Inside Money
Business writer David Chaplin blogs on personal finance

Inside Money: Saving for a windy day

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How much dead wood is in the KiwiSaver system? Photo / Thinkstock
How much dead wood is in the KiwiSaver system? Photo / Thinkstock

The first post-budget KiwiSaver stats indicate the scheme is sailing on, unaffected by the changed conditions.

Perhaps there has been a slight deviation off-course, according to Tower, which noted "some evidence of slowdown in KiwiSaver signup rates over Budget month".

However, Sam Stubbs, Tower Investment chief, attributed the minor trend downshift to weak employment rather than any budget-related boycott.

As the IRD data only included a couple of post-budget weeks it's most unlikely it would've reflected a mass behavioural change in KiwiSaver.

"We probably won't know for a few months yet whether the growth rate of sign-ups to KiwiSaver has been seriously impacted by the Budget," Stubbs said in a statement.

Other budget damage may take even longer to emerge. Contribution holiday numbers, for example, will likely increase as the KiwiSaver changes hit home. Just over 61,000 are taking a break from KiwiSaver right now with the monthly increase of about 2,000 nothing extraordinary.

Another factor worrying some providers is how the self-employed, and others who contribute just enough to maximise their tax credits, will react next year.

According to a couple of KiwiSaver providers I spoke to, there's a marked spike in their fund flows in the weeks before June 30 as members make voluntary contributions in order to meet the deadline for getting their tax credits.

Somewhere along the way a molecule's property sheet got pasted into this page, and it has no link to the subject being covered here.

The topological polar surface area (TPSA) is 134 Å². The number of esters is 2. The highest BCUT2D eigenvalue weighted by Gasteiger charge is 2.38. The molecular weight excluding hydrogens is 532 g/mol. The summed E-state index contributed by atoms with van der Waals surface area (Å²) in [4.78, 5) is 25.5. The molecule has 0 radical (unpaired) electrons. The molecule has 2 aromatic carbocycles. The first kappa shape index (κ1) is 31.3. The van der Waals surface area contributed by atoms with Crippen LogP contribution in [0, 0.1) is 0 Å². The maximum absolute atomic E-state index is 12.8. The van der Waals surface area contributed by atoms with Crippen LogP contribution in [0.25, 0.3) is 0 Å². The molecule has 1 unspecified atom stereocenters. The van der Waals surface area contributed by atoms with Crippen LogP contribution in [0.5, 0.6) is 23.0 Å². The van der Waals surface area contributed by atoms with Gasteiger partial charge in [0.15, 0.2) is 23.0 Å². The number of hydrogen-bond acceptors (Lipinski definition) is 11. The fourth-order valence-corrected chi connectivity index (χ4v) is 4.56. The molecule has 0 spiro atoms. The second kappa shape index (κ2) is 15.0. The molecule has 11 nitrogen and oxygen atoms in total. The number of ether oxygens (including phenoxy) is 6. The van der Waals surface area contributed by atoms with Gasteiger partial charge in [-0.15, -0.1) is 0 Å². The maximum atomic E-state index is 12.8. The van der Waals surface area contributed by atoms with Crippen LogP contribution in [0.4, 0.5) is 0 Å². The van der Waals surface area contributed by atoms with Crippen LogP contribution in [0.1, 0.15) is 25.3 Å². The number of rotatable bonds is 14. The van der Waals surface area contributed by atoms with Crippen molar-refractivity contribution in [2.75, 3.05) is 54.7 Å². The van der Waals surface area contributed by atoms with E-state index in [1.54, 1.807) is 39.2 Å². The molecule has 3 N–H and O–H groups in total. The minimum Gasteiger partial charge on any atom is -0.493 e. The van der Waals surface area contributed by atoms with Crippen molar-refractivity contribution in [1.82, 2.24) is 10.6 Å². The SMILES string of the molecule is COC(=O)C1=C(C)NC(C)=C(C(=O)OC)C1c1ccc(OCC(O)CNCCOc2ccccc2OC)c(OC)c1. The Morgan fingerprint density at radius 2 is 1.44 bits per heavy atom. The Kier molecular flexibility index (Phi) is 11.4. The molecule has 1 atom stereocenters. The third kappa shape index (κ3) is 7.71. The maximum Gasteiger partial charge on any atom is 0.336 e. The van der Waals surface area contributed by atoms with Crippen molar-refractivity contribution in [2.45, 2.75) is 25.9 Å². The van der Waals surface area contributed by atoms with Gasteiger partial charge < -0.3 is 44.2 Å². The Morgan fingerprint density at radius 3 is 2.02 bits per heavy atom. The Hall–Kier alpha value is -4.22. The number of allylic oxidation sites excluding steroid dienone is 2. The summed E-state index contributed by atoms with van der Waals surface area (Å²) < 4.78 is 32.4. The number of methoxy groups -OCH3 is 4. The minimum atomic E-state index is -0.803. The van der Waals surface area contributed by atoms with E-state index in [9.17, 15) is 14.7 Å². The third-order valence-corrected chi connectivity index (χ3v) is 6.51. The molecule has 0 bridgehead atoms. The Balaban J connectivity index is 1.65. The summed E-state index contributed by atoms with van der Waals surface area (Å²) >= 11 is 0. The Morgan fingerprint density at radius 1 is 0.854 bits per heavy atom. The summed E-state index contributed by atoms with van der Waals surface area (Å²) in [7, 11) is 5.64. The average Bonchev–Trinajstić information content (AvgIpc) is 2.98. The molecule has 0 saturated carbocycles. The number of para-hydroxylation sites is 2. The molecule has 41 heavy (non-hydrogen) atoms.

Although there's no official data on this, my sources tell me about 20 per cent of members might fit the tax-credit chaser category.

That's a sizable chunk of business at risk. And even if most still choose to contribute next year to the maximum amount, flows from this group of KiwiSavers will drop by a quarter anyway as the tax credit has been halved.

A decline in fund growth could force providers to revisit their fees, one provider told me, as there are many non-contributing members on their books - holiday-makers, under-18s - whose costs are subsidised to a certain extent by contributors.

"There's a fair amount of dead wood there," he told me - which is no way to refer to your children.

At the other end of the scale, there's a fairly large cohort of KiwiSavers about take the money and run. The latest IRD stats show almost 300,000 members are over 55, many of whom would be close to the magic age of 65, when the KiwiSaver money belongs to them once more.

There was no provision in the design of KiwiSaver to encourage members to stagger the draw-down of their savings once they hit the exit age but at least one provider is considering the issue.

David Boyle, ANZ Wealth head of funds management, told me the group, which controls the ANZ, National, OnePath and SIL KiwiSaver schemes, was working on proposals to make it attractive for members to remain in the KiwiSaver fund structure after age 65, with some kind of annual payment schedule (although this won't be a formal annuity).

A different tack, maybe, but when there's winds of change ahead...

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